>tear it out and use somebody else's and backcharge them.
You can be in this same boat with any “open” system or closed system. I fail to see how lon is any more open the bacnet. If a contractor wants to screw you, there is plenty of opportunity with both.
If it is a device, it's datapoints are available. Period. If it's a programmable and the setpoints are incased in the program, since LNS Lonworks is a peer to peer network of individual controllers, you can get rid of the single device. For instance, I can easily use a Circon or a Honeywell controller to run Distech VAV's. The VAV's are Lonmark so even the variable NAMES and TYPES are consistent.
Originally Posted by orion242
As far as not getting the LNS database you can recover or recommission and configure most (if not all) devices (I've yet to have a problem with a working device). So you aren't totally screwed by crawling back to the original equipment vendor.
Further, the front end isn't even necessary. It's simply another device so you can use your own.
In all bacnet networks I've seen to date each vendor who has equipment invariably holds the keys to their configuration software. (multiple phone calls) Additionally, I have yet to see a complete subsystem with differing vendors.... ALC controller with Alerton boxes configured by ALC..... it doesn't happen. That's how the ASHRAE bacnetter good 'ol boy network keeps everybody in $$$$. The illusion of open.
I'll go further-- we have a vendor we had been using. They designed a LON product we installed on a project. It failed completely. They had internal problems with the devices. The end of the story is that they did an end-around with settling with the customer on removal of the product with an NDA and left us holding the bag on the product declaring "no problem". So, I made the decision to cut them off as we had hundreds of hours chasing our tails on nothing, not to mention removal and reconfiguring the structure of the network. (found out just last week they think they found their issue...)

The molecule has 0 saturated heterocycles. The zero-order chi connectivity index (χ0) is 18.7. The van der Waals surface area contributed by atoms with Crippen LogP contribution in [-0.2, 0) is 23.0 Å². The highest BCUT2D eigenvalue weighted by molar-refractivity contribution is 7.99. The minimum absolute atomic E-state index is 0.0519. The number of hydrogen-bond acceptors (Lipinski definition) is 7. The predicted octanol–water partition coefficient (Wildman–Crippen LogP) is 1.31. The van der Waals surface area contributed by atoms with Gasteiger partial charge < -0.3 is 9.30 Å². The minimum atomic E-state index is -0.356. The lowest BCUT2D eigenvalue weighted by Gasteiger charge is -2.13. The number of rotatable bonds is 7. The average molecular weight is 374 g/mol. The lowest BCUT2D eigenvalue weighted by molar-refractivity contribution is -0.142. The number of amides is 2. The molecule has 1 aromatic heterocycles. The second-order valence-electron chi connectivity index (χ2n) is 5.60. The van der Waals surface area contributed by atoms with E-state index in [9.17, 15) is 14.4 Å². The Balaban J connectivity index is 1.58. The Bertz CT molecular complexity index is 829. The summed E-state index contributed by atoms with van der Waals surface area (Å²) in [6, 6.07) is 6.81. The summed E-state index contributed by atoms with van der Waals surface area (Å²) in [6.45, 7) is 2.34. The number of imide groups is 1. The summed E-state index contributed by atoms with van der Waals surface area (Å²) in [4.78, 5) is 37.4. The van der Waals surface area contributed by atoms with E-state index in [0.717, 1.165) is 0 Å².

However, I can still config their existing controllers with other software and can replace their front ends with a choice of other software. When their controllers die I can get an alternate, with most of the ASC's functionally similar.
If this was a bacnet vendor, this would be significantly more difficult if not impossible.
Hey ctrlguy. I'll try to keep my spell check on. This was a thread on exposed bacnet points. Not another let's bash bacnet. Sorry if I hit a soft spot, but someone has to point out the bravo sierra.
This deffiently helps me with what i need to do to go forward with this contractor. Pretty much you guys helped me confirm what i thought. Which is if you want to get technical he doesnt have to supply setpoints if its not called for it. But on a user level what is the point of integrating to a company that you get no control of.
So i need to go forward and start hitting the people who designed and who pay him to get this to be a useable product for the customer.